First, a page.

Ugly - "Ugly" (CD)
"Ugly" track listing:
1. 24 Hours (3:37)
2. Pusher (3:36)
3. Friday Night (In The City) (3:14)
4. Sex, Drugs and Rock & Roll (5:01)
5. Son (5:52)
6. Social Keeper (3:55)
7. Driving Me Under (3:32)
8. Idea (4:12)
9. Washed Out (3:56)
10. The Cats Ass (3:19)
11. Everything (4:31)
12. The Train (5:21)
Reviewed by Eccentricity on March 9, 2009
Ugly may not be a very endearing name for a band or an album, but for the gritty rock act, it’s an apt description. Though their music may be old school, these guys are far from the pretty boy glam fashioned stars of the 1980’s. They look and sound like their favorite hangouts are pool halls and tattoo parlors, and it’s no great surprise that they hail from Detroit, the original blue collar city.
To put it plainly, Ugly’s music is simple. The lyrics are less than meaty, with lots of "oohs" and "woo hoo hoos," and the songs are working man inspired. From "Friday Night (In The City)," which serves as a testament to the shift worker who dreams of Friday nights tossing back a bottle with his buddies, to "Son," which is a father’s apology to his kid for all the mistakes he’s made, Ugly’s music is real, even if the majority of the tunes are about partying.
Their style is a mix of old school glam and current day southern rock. Fans of Saliva and Buckcherry will probably also like Ugly, but personally I think the best description of their sound is Poison with a different, deeper voiced vocalist. Like the hair metal favorites, Ugly’s music is light on depth, and they share the same tendency to end their songs on a long, drawn out shredding guitar solo. The drumming is also reminiscent of Poison’s Rikki Rockett at times, most noticeably in "Pusher," where the drums are hollow and repetitive. Fortunately though, hard rock music doesn’t usually require a lot of flair from its drummers.
The guitars throughout the album are excellent for fans of showy shreds and bluesy wails, which can be found on "Sex, Drugs and Rock & Roll" and "Social Keeper," which has a little heavier sound, reminiscent of Motley Crue’s "Dr. Feelgood" era.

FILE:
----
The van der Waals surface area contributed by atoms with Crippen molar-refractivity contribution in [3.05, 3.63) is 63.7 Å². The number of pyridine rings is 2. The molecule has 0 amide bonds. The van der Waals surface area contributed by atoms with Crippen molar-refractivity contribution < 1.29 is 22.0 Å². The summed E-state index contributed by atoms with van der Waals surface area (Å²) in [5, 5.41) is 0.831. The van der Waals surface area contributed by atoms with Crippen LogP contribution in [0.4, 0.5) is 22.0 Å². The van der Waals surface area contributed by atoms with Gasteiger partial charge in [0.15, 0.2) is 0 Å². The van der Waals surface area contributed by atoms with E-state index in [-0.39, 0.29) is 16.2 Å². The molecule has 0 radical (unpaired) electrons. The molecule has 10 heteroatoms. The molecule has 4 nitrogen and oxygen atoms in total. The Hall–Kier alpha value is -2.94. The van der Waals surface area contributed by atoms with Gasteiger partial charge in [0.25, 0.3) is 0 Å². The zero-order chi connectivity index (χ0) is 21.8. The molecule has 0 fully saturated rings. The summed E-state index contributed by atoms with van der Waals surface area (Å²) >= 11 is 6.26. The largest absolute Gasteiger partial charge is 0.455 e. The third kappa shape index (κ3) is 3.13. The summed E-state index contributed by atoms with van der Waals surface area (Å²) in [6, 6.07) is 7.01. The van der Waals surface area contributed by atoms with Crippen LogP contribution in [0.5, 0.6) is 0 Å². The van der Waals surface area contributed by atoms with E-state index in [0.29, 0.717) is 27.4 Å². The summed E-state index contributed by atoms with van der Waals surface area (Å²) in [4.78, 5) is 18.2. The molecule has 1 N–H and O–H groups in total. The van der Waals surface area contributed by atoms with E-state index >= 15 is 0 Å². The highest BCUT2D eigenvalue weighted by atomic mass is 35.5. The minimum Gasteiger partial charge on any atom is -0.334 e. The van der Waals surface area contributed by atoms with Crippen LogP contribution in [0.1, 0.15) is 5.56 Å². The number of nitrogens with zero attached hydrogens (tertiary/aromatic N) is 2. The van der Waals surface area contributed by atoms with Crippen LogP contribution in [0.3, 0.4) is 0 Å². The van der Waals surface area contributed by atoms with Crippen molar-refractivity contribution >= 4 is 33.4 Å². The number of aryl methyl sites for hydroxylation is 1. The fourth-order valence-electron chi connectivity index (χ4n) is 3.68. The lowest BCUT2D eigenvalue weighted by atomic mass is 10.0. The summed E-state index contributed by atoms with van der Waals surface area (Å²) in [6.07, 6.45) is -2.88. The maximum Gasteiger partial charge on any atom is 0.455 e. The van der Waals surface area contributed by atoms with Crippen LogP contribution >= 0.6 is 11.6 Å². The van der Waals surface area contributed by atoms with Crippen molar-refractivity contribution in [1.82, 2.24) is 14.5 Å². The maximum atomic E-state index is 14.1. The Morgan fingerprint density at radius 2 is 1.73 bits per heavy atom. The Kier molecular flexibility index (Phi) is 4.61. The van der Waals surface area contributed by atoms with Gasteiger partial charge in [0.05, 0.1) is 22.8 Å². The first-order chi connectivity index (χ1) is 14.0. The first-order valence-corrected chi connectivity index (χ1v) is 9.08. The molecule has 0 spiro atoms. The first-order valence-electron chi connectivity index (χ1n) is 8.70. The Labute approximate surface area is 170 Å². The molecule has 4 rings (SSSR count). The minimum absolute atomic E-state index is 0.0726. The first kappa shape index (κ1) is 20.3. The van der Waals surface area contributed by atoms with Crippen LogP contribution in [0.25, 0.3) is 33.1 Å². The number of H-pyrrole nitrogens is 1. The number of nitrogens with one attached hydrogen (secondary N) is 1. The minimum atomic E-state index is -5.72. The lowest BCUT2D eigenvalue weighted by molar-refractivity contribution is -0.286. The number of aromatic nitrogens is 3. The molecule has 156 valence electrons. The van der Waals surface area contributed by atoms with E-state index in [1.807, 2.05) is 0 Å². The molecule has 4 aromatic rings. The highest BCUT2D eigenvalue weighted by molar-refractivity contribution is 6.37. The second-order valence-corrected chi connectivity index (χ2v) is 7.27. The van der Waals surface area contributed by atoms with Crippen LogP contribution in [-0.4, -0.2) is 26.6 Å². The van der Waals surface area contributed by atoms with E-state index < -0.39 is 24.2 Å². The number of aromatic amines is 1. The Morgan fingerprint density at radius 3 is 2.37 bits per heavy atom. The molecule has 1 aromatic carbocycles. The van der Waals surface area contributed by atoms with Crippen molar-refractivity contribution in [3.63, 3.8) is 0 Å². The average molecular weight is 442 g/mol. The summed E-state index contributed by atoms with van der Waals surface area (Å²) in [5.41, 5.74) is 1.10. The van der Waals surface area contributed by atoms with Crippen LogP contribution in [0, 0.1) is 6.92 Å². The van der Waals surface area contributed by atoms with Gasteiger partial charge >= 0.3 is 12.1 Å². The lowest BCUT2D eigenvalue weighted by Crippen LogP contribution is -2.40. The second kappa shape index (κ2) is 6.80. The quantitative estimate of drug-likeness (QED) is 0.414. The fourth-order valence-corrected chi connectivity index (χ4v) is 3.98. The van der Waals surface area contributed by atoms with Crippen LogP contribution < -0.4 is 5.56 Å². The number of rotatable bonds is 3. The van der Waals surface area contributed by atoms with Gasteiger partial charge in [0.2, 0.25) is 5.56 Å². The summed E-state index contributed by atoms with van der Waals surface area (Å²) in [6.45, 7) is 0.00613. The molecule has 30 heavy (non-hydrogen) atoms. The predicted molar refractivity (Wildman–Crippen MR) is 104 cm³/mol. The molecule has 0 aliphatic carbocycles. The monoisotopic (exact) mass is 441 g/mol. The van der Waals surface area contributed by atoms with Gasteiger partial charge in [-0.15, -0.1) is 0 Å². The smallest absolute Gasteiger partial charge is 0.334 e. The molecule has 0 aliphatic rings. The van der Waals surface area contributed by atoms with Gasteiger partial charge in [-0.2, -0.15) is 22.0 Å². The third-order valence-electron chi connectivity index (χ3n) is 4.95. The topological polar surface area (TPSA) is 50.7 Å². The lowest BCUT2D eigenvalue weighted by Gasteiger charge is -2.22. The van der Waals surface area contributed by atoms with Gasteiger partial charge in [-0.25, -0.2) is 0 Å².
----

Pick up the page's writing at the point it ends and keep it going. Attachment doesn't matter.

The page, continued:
Despite its clueless male lyrics and 1970’s Pink Floyd’s "Mother" inspired ringing pay phone in the background, "Everything" is probably the best track. It is a hopefully tongue in cheek commentary on relationships, where the vocalist sings into the unanswered line, "It’s always my fault, just like everything." While it’s probably a good thing the wife/girlfriend doesn’t pick up the line, this song is a good choice for classic rock fans.
The low spots in the album come in "Washed Out," with its Beatles feel of distorted lead vocals and backup "la las," and on the final track, "The Train," where the sounds of railroad spikes being hammered verge on crossing the line into cheese.
Still, the album is easy to listen to overall, and makes you want to get off your duff and go have a few beers with your friends. Though it’s really middle of the road mediocre as far as composition and performance, "Ugly" is a feel good album for the stereotypical thirty-something working class of America.
Highs: Bluesy and glam-fashioned guitars are something classic rock fans will appreciate.
Lows: Backup "oohs" and "woo hoos" verge on ridiculous at times; drums are a little too simple.
Bottom line: It’s not bad for a debut, and it might garner some interest with fans of classic rock and glam.
Get more info including news, reviews, interviews, links, etc. on our Ugly band page.